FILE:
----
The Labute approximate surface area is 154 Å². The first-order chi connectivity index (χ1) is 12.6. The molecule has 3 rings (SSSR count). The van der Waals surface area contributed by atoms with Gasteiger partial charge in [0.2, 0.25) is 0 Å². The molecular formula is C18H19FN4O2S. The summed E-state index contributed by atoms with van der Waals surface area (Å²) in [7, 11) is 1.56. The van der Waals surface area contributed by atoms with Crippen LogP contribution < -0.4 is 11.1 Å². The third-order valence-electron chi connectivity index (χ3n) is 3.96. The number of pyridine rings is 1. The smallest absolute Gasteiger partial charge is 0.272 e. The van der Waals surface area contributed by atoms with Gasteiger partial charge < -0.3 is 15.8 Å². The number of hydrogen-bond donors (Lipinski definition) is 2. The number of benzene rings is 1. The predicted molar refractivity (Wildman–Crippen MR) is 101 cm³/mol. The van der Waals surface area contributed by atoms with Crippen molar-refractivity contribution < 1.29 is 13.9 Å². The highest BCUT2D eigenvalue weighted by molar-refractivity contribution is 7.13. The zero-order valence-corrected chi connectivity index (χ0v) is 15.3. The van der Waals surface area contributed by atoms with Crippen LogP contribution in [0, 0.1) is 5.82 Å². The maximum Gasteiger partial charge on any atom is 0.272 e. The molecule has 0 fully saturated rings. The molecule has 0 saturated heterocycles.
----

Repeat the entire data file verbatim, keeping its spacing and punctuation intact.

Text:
The Labute approximate surface area is 154 Å². The first-order chi connectivity index (χ1) is 12.6. The molecule has 3 rings (SSSR count). The van der Waals surface area contributed by atoms with Gasteiger partial charge in [0.2, 0.25) is 0 Å². The molecular formula is C18H19FN4O2S. The summed E-state index contributed by atoms with van der Waals surface area (Å²) in [7, 11) is 1.56. The van der Waals surface area contributed by atoms with Crippen LogP contribution < -0.4 is 11.1 Å². The third-order valence-electron chi connectivity index (χ3n) is 3.96. The number of pyridine rings is 1. The smallest absolute Gasteiger partial charge is 0.272 e. The van der Waals surface area contributed by atoms with Gasteiger partial charge < -0.3 is 15.8 Å². The number of hydrogen-bond donors (Lipinski definition) is 2. The number of benzene rings is 1. The predicted molar refractivity (Wildman–Crippen MR) is 101 cm³/mol. The van der Waals surface area contributed by atoms with Crippen molar-refractivity contribution < 1.29 is 13.9 Å². The highest BCUT2D eigenvalue weighted by molar-refractivity contribution is 7.13. The zero-order valence-corrected chi connectivity index (χ0v) is 15.3. The van der Waals surface area contributed by atoms with Crippen LogP contribution in [0, 0.1) is 5.82 Å². The maximum Gasteiger partial charge on any atom is 0.272 e. The molecule has 0 fully saturated rings. The molecule has 0 saturated heterocycles.